In 1963 Queen Elizabeth II ventured, no doubt with some trepidation, into the gloominess of Birmingham’s pedestrian underpasses in order to see the progress being made with the Inner Ring road. 6 years earlier, local dignitaries holding a ceremony to celebrate the start of work on this same road had been showered with rubble. Nicknamed the ‘Concrete Collar’ the inner ring road was finally completed and opened by HRH Elizabeth II on 7 April 1971. However, separating pedestrians from traffic via underpasses soon became unpopular and successive city planners have sought to break up the pattern giving pedestrians more access to ground level crossings.
Some would argue the Inner Ring road, along with the later developments of the M6 have made Birmingham a slave to the motor car and are in part responsible for the reputation it gained, certainly in the 1970s, for being a rather dismal industrial city which was cut off by concrete roads encircling it and keeping it from open spaces. However, in recent years this has started to change. And to understand why we need to go back to the 18th century.
In 1791, Birmingham was hailed as “the first manufacturing town in the world”. Birmingham’s distinctive economic profile, with thousands of small workshops practising a wide variety of specialised and highly skilled trades, encouraged exceptional levels of creativity and innovation and provided a diverse and resilient economic base for industrial prosperity that was to last into the final quarter of the 20th century. Perhaps the most important invention in British history, the industrial steam engine, was invented in Birmingham.
The last 200 years have seen Birmingham rise from market town into the fastest-growing city of the 19th century, spurred on by a combination of civic investment, scientific achievement, commercial innovation and by a steady influx of migrant workers into its suburbs. By the 20th century Birmingham had become the metropolitan hub of the United Kingdom’s manufacturing and automotive industries, having earned itself a reputation first as a city of canals, then of cars, and most recently as a major European convention and shopping destination.
Today there is a fancy new train station, a stunning library and most recently, £57 million has been spent on a new conservatoire. Its Principal, the renowned cellist Julian Lloyd Webber, said the new building came at a difficult time for arts funding, and he hoped to use the new college “to ensure that the future arts industry is not dominated by the wealthy elite”. This will not be easy. In 2016 the Royal Academy of Music, which produced Annie Lennox and Sir Simon Rattle, took in the lowest proportion of state school pupils out of all universities in the UK.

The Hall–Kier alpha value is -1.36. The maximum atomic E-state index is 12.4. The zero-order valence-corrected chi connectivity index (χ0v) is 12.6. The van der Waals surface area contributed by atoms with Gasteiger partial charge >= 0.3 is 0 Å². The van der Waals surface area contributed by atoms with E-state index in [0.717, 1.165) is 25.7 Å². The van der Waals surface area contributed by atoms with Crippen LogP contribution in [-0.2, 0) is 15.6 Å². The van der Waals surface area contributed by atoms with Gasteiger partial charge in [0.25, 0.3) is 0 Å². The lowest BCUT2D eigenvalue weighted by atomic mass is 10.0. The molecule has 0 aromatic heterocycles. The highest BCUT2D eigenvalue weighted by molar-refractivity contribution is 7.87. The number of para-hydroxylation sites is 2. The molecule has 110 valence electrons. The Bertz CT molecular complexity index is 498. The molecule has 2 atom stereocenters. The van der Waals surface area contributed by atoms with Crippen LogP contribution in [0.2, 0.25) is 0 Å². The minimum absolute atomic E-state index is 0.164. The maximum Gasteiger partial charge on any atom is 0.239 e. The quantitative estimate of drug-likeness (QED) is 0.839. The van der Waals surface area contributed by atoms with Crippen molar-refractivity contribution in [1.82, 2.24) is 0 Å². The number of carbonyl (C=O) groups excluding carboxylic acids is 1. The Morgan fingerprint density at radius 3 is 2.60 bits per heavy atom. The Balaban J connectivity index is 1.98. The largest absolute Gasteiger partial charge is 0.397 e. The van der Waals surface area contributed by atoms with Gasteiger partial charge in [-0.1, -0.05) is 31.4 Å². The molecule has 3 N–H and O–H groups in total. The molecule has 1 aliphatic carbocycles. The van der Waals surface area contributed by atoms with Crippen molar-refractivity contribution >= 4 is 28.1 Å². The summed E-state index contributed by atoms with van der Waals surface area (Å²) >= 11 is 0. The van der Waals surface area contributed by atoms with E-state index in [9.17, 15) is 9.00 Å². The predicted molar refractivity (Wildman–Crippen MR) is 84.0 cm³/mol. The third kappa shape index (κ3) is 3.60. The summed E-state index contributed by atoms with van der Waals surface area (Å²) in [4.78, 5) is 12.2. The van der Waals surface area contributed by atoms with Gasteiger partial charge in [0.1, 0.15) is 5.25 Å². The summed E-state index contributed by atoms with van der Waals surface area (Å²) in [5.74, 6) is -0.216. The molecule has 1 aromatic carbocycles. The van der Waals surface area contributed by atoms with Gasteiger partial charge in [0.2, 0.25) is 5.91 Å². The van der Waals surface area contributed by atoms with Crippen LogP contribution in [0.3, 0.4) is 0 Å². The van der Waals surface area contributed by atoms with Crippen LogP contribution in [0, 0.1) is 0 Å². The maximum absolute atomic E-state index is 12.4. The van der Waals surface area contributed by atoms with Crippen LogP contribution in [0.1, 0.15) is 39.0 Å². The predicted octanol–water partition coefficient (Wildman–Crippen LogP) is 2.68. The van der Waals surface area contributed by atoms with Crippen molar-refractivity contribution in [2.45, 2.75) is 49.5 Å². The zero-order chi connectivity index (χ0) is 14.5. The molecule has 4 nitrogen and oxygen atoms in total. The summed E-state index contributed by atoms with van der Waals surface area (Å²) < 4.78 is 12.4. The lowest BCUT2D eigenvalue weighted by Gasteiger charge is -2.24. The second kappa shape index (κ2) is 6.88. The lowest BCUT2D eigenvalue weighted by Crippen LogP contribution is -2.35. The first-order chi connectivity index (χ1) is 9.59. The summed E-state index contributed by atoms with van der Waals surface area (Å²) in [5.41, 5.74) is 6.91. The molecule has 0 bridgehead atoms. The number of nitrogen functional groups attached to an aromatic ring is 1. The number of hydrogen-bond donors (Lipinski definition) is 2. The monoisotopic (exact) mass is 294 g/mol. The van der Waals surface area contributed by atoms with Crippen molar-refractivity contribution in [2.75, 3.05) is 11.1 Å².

Music education has always been tarred with the elitist brush. For years, music has been the ‘non academic’ subject in schools and not fostered as a serious career choice. This position was strengthened by the introduction of the English baccalaureate in 2010 to boost numbers of students studying science and languages. With many pupils now focussing on purer academic subjects the numbers studying GCSE music have fallen by around 10% in recent years. Coupled with this today around a third of secondary schools only have just 1 music teacher.
Music is taught in the majority of schools around the country, but it is skewed towards the rich. Those wishing to study classical music, a grounding that can lead to rock and pop, must often pay for private tuition and own their own instrument, which cuts out those who cannot afford it. We should not let this happen. If you exclude state school pupils then musicians will always be drawn from the top and Britain would be far poorer for it.
Dr Nina Kraus at Northwestern University in Evanston, IL, carried out some research which found that giving children regular group music lessons for five or more hours a week prevented any decline in reading skills, which would normally be expected in poorer areas. Dr Kraus said music appeared to remodel the brain to improve the connections between sounds and meaning, the process by which babies learn to speak. “Music automatically sharpens the nervous system’s response to sounds.”
Music is therefore in some ways a complex problem. On the positive side, Recordings 4 Schools are busier than ever before recording in Primary Schools all over the UK. We believe it is so important to take the opportunity to create music in Primary Schools and then record it so it can be preserved for pupils to listen to in years to come. We do also record quite a few Independent School Choirs but sadly not as much in State Secondary schools. We are not in any way elitist and would be delighted to record at every school in the land. However, our stats do tend to support the notion that beyond Primary Schools, music does appear to be still slightly skewed towards the private education sector.
Let us hope that with the support of government initiatives and people like Julian Lloyd Webber, music education can be as important & ubiquitous as the predominance of music in society suggests it should be.